SURGICAL TREATMENT OF UPPER CERVICAL SPINE INJURIES (C1-C2): EXPERIENCE IN 26 PATIENTS
Cervical Spine Injuries
Keywords:Cervical Spine injury, Atlanto-axial instability, Atlas fractures, Axis fracture
Objective: To describe the spectrum of operations in unstable upper cervical spinal injuries in (atlanto-axial) region at our unit.
Study Design: A cross-sectional study.
Place And Duration: Spine Unit, Department of Orthopedics, Combined Military Hospital (CMH), Rawalpindi from Jan 2001 to Dec 2008.
Patients and Methods: Frequency of different kind of operations in 26 patients operated for upper cervical spinal injuries was reviewed. A performa was made for each patient and records were kept in a custom built Microsoft access database.
Results: Average age of patients studied was 27 years with male pre dominance. Total 12(46%) patients had Atlanto-axial instability, 8(31%) had Hangman’s fracture and 6(23%) patients had odontoid peg fracture. While 11(42%) patients had no neurological deficit according to American spinal injury association impairment scale (AIS-E) and 15(58%) had partial neurological deficit. The patients were divided into three groups. Group A had odontoid peg fracture, Group B had atlanto-axial instability and Group C had Hangman’s fracture. The spine was approached posteriorly in 19(73%) cases and anteriorly in 7(27%). Pedicle screw fixation was done in 6(23%) patients, odontoid peg screw fixation in 6(23%), Gallie's fusion in 5(19%), occipito-cervical fusion in 4(15%), posterior transarticular fixation in 3(12%), anterior transarticular fixation and decompression in others, 9(60%) patients improved neurologically postoperatively and there was no deterioration of neurological status. Nonunion in two (8%) cases and implant failure in one (4%) were complications.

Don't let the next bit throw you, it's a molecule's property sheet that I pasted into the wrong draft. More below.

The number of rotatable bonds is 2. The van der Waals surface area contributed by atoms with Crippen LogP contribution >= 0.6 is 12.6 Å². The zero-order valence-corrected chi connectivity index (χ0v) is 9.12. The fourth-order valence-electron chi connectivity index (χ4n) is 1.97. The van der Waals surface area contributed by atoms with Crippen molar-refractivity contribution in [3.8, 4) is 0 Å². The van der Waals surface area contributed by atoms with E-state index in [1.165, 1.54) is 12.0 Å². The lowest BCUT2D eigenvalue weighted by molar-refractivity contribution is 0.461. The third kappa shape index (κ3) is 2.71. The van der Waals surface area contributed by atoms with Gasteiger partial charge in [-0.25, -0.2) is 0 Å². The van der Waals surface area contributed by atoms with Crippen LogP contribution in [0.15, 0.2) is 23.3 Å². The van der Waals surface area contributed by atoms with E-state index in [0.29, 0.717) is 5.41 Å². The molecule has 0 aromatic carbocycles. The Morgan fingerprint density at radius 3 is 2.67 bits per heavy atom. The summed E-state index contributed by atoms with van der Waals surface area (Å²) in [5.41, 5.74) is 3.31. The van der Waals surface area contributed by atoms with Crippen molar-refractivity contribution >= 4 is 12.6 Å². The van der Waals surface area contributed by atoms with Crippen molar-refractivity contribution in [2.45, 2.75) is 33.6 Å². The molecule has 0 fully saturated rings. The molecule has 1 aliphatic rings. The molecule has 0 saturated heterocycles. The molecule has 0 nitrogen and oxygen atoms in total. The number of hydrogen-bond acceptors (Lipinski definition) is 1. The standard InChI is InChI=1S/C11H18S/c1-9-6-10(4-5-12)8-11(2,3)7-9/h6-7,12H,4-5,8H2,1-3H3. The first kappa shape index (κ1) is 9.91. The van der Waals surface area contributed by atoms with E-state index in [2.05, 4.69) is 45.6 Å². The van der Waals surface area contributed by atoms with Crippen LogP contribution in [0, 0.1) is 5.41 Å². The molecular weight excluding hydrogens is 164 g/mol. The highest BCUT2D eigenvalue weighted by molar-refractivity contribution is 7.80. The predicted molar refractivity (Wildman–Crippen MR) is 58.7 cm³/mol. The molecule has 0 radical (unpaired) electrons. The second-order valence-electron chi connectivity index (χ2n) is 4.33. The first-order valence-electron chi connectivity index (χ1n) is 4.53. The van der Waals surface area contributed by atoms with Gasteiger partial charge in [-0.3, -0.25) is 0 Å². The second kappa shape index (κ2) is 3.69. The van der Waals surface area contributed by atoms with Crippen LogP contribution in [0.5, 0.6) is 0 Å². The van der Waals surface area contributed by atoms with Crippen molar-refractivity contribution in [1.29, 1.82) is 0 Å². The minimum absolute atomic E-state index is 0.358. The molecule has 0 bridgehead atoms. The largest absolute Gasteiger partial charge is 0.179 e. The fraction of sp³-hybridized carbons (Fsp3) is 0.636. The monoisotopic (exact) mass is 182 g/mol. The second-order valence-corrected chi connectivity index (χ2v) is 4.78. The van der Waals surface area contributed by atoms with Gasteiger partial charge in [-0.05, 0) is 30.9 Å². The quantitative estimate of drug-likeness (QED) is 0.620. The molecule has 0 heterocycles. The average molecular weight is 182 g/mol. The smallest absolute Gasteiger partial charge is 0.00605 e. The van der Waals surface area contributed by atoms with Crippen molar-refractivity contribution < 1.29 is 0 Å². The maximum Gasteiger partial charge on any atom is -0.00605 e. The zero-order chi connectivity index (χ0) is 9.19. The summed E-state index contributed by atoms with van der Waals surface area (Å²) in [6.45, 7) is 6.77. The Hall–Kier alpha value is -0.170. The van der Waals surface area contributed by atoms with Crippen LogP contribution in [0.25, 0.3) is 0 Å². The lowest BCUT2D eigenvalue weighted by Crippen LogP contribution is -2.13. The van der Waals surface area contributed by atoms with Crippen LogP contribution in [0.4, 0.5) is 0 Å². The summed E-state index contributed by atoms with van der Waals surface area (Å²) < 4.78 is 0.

Conclusion: Upper cervical injuries (C1-C2) are rare and their management is complex, necessitating lot of experience for their management. Early diagnosis and appropriate treatment is essential for good outcome. Each injury has to be managed at its own merit and a single operation may not be appropriate in all situations. General guidelines can be drawn from our study for the management of these cases on modern line.